The American Red Cross and its volunteers work every day to help save or rebuild lives that have been shattered by disaster down the street, across the country, and around the world.
March is Red Cross Month. We want to thank those supporters whose generosity helps us continue our service to those who need us every day.
The Red Cross responded after the Haiti earthquake in January, working to turn despair into hope. The Red Cross is in Haiti now, and we are also here each day for families that need us.
In the past year, the Greater Toledo Area Chapter responded to 218 local emergencies, assisted more than 300 members of the military and their families, and trained more than 13,800 people in lifesaving skills.
This month is a great time for people to get involved with the Red Cross - donating blood; signing up for a CPR, first aid, or other Red Cross course; giving a financial gift that can save the day when the next disaster strikes, or becoming a volunteer.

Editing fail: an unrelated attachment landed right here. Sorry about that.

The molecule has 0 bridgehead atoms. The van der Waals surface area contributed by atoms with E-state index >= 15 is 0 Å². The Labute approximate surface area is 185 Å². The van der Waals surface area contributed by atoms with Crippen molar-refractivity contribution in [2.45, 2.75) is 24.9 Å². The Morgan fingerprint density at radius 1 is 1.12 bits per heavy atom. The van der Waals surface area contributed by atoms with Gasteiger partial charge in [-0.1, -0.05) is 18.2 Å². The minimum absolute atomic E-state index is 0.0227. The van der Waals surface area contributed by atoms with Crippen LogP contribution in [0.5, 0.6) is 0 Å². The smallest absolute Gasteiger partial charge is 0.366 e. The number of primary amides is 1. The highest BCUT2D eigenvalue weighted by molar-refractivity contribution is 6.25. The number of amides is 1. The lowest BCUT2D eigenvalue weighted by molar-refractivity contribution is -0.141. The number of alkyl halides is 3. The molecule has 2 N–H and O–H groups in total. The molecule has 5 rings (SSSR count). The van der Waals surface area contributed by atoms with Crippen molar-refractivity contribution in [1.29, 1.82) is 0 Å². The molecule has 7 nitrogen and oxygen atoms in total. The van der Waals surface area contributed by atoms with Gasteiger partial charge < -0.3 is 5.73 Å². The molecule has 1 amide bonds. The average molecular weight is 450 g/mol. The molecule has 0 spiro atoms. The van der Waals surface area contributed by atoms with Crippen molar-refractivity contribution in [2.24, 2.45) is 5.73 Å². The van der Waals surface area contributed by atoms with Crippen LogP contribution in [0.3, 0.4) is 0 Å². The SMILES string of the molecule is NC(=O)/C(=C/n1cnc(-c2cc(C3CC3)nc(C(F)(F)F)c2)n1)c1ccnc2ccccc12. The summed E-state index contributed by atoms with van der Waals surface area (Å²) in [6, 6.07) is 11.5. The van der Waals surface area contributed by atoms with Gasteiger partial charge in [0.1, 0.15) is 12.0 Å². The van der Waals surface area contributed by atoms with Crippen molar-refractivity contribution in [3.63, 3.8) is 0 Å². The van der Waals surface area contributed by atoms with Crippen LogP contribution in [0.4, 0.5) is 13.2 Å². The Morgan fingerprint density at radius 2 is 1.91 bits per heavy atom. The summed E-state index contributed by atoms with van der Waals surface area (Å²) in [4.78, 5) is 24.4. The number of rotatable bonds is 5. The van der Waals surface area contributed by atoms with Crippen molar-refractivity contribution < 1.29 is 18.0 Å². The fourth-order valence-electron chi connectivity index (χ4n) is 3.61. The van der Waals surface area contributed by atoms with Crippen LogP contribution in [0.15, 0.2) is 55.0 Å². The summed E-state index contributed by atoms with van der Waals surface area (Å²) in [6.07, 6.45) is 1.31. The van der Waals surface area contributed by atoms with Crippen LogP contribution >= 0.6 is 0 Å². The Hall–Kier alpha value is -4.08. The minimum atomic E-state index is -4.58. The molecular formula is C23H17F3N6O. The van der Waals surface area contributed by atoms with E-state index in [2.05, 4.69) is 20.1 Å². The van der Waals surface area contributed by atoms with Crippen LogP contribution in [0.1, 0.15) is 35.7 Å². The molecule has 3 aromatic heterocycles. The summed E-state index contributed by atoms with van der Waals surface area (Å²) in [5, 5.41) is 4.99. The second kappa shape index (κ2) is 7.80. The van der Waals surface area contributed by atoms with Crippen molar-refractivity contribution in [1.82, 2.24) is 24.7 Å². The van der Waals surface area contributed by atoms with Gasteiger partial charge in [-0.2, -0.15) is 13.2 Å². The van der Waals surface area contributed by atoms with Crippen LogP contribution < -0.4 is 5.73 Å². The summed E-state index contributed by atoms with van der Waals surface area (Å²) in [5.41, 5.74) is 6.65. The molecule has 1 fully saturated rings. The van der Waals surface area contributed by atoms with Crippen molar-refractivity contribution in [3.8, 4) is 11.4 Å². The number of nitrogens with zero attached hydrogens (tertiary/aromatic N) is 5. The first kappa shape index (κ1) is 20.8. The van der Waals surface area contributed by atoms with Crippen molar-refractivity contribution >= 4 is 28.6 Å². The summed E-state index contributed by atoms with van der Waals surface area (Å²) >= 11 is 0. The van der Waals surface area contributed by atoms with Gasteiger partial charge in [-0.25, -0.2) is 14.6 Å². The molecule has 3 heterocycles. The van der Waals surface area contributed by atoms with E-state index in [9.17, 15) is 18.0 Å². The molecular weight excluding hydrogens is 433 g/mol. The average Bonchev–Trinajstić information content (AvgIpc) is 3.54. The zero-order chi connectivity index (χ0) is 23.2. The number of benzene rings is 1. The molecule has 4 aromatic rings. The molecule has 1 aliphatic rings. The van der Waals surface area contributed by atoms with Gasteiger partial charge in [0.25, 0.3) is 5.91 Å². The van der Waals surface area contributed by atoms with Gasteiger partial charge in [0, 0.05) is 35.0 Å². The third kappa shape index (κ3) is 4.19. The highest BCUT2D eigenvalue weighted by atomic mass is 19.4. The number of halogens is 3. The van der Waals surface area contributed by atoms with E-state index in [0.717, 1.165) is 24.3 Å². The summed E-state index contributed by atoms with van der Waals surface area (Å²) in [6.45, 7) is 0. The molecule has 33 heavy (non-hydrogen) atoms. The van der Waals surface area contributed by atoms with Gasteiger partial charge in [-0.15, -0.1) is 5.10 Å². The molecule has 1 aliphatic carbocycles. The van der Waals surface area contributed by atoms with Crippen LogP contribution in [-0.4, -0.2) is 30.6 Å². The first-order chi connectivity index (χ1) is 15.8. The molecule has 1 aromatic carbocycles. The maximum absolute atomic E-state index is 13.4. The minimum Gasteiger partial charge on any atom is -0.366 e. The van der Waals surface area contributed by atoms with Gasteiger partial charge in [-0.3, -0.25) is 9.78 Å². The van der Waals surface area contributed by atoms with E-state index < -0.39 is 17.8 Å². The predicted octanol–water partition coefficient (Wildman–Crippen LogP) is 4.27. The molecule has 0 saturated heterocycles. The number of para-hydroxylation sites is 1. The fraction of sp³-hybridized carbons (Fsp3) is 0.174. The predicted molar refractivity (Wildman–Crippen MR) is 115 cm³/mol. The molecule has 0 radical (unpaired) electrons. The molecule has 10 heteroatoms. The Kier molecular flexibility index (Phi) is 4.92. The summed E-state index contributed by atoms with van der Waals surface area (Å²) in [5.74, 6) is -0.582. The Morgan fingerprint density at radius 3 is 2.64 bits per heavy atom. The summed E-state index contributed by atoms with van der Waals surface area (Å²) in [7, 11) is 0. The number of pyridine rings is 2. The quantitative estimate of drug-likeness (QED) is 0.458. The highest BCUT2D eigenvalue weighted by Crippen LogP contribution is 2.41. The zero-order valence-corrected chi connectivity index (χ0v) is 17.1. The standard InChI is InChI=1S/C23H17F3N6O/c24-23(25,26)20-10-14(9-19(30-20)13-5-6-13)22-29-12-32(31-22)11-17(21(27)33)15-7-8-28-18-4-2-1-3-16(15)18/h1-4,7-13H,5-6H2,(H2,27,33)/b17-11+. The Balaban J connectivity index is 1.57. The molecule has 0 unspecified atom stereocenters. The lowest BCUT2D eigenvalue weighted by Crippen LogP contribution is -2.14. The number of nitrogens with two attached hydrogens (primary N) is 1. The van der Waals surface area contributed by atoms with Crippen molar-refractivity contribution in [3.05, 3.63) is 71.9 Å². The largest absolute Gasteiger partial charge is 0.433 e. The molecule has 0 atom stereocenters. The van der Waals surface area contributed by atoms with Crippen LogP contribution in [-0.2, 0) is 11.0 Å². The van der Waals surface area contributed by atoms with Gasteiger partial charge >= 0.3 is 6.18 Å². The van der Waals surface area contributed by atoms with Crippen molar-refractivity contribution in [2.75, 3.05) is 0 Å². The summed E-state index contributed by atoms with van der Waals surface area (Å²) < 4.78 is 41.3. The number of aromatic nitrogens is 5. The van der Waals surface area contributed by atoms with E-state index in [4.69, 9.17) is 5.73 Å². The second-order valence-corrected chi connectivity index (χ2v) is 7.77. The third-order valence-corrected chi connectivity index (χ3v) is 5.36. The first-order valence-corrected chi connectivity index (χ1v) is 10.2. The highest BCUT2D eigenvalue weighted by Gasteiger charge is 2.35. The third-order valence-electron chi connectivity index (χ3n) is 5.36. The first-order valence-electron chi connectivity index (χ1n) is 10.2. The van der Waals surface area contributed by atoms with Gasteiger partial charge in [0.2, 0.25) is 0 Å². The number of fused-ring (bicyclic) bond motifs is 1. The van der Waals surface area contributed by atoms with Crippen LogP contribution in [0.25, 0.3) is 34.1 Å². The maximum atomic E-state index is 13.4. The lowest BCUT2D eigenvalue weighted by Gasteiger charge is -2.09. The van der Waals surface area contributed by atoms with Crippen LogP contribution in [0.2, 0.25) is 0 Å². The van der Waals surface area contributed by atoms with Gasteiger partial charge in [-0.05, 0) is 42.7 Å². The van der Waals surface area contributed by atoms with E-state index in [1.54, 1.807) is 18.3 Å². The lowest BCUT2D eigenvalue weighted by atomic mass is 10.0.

American Red Cross
Greater Toledo Area Chapter
The possibility of trash collection every other week might be a viable option, even though at first Toledo residents might balk at the idea of having their garbage around for two weeks.
The new trash containers are very large and, if used efficiently, will hold even more. Many people never break down the cardboard boxes that cereal, cake mixes, and hundreds of other food items come in. They just toss them in the garbage can. These items take up a lot of room.
People also throw in newspapers, inserts, magazines, and paper-packing material. Milk containers can be compacted merely by stepping on them. One would be surprised at how much this alters the amount of space still left in those containers.
And if the automated containers are packed full, those cans, bottles, cardboard food boxes, newspapers, and magazines can be taken to a recycling station.
This is a workable option if it would mean that the trash collection fee would not be increased.